Thursday, November 19, 2009

Secret Life of Objects: Two-Headed Calf

By: Erin Crissman, Curator
There are some objects in The Farmers’ Museum Collection that I find very curious. As a curator, my curiosity is often not about the object itself, but about how the object came to the museum and when. As with most organizations, The Farmers’ Museum has a few periods in its history that have a specific set of characteristics. In the 1990s, TFM acquired furniture and decorative arts for new domestic spaces (More House) and re-furnishing of old spaces (Bump Tavern, Lippit House). In the 1940s and 1950s, the staff collected and re-constructed most of the buildings at the Museum. This early period is probably my favorite. The staff collected objects that weren’t very old (about 50 years or less) and even had a staff person who scoured trashcans and dumpsters for castoffs. These are still some of the Museum’s best pieces today. When I first came across the two-headed calf, I thought that it had surely been acquired in the 1940s. That was the era that brought us the Cardiff Giant, after all. I was surprised to learn that it was donated in 1979 – much later than I had originally thought. It has a wonderful story behind it as well. The calf was born in 1875 on M. John Eysaman’s farm near Little Falls, NY. It only lived for a few moments. Mr. Eysaman took the calf to a local taxidermist for preservation and had a glass case constructed to house it. His intention was to exhibit the calf, probably at local fairs. This curious animal is part of a fascination with grotesque themes in the late 19th century. It may have had both scientific and sensationalist value to Eysaman and whoever came to see it. The calf was given to TFM in 1979 by Mr. Eysaman’s great granddaughter, Anne Eysaman Schuyler. She said that the calf had "always been a conversation piece" in her home. I would think so!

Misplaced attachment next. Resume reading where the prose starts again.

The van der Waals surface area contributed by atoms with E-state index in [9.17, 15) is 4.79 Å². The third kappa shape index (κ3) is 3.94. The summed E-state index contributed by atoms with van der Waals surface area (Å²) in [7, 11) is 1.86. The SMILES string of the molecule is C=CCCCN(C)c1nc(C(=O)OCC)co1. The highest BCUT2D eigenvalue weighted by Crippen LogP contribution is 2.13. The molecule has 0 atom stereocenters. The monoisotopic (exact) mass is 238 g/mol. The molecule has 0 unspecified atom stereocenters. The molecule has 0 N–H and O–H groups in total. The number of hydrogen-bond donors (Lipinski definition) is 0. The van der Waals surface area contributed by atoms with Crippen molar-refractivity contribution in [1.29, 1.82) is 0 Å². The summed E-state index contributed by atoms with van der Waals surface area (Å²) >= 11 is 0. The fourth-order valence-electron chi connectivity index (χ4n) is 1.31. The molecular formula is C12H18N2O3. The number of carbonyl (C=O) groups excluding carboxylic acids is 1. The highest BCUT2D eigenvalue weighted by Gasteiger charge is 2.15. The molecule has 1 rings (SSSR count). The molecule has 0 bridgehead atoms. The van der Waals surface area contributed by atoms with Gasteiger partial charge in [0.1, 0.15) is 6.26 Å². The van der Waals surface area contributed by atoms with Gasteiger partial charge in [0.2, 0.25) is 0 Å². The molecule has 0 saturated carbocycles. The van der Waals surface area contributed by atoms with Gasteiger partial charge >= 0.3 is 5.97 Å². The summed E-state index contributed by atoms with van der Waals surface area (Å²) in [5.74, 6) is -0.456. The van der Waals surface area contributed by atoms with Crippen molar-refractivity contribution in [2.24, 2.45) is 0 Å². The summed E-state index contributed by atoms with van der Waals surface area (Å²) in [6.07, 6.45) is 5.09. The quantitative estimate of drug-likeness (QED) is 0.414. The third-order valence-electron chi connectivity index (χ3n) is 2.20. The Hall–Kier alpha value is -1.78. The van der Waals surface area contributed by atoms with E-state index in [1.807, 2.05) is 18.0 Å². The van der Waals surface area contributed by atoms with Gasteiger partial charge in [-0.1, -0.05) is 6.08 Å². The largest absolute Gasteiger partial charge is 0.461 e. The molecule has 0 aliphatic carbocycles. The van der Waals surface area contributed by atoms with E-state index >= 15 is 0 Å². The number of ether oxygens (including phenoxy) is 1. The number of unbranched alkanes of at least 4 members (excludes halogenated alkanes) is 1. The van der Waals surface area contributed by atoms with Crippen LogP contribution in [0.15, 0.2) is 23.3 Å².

Here’s a photo of the calf in the Kirby Free Library in Salisbury Center, NY, taken in April of 1979, just a few months before coming to The Farmer’s Museum’s collection.
For a few years, the two headed calf was part of the Museum of Curiosities exhibit at The Farmers’ Museum – along with the Cardiff Giant, of course!

1 comment:

Kateri Scott said...

When I was a young girl and first came to TFM, I remember seeing the Giant and the calf displayed together and not liking them. I didn't like anything curious and odd at the time. It scared me. However, when I returned as an adult, I specifically looked for the calf. The Wildlife Museum in Vail Mills, NY has a 2 headed calf and one was recently born in the United States this year.

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